Twitter sentiments and ACA enrollment
Twitter, as an indicator of public sentiment, has great potential in health research. A recent study linked Twitter negativity with rates of heart disease mortality on a county level; a new study links Twitter sentiments with state rates of enrollment on the ACA health insurance marketplaces in the first open enrollment period.
It is important not to overreach, however, in taking correlations beyond the statistical links that they are. One critic notes that being angry on Twitter says nothing about your, or your community’s chances of actually getting heart disease.
But Twitter can tell us things public opinion polls cannot. First, it can be a barometer of public sentiment in real time, which is advantageous if you want to gauge immediate reaction to a specific event or initiative (say for example, reforms in the National Health Service). Analyses must account for the echo chamber-like aspects of Twitter (e.g., retweets, modified tweets) that could amplify some sentiments while drowning out others.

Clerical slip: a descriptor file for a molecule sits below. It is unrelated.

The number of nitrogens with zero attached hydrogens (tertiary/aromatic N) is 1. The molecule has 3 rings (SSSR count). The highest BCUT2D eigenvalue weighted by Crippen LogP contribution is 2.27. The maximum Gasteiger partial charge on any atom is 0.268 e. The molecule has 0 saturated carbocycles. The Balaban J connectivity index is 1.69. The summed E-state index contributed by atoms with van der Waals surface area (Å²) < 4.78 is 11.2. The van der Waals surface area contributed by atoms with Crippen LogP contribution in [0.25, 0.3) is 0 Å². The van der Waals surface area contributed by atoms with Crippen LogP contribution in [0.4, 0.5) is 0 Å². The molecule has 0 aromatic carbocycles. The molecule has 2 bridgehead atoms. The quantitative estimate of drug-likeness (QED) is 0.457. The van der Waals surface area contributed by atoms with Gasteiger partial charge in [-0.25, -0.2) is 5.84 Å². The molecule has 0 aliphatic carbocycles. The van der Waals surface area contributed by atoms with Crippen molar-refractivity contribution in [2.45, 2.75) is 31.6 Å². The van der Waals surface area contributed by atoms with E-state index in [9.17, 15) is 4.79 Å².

Second, content analysis of publically-available data from Twitter could identify emerging issues and themes for further study, to a degree many orders of magnitude greater than small qualitative inquiries. Analyses must account for the skewed nature of the population on Twitter, and the even more skewed population that uses Twitter regularly.
Third, Twitter can tells us about who the influencers are and how far their networks extend. This could be useful in pushing out health information or a public health message. Measuring influence, however, is more than just counting followers.
The latest study, conducted by Charlene Wong (@DrCharleneWong) and colleagues at Penn’s Social Media Lab (@PennSoMeLab), is notable for its immediate relevance to ongoing health reform debates. From the paper’s conclusion:
The novel methodology used in our study linking Twitter sentiment to ACA implementation data may be an innovative way to inform how to improve the health care system in real time and may be applicable to other settings as health policy is implemented. As the public debate over the ACA continues and federal and state marketplaces deal with the November 2014 open enrollment session, those managing the marketplaces and monitoring the ACA rollout may consider adding Twitter to their data and evaluation toolkit.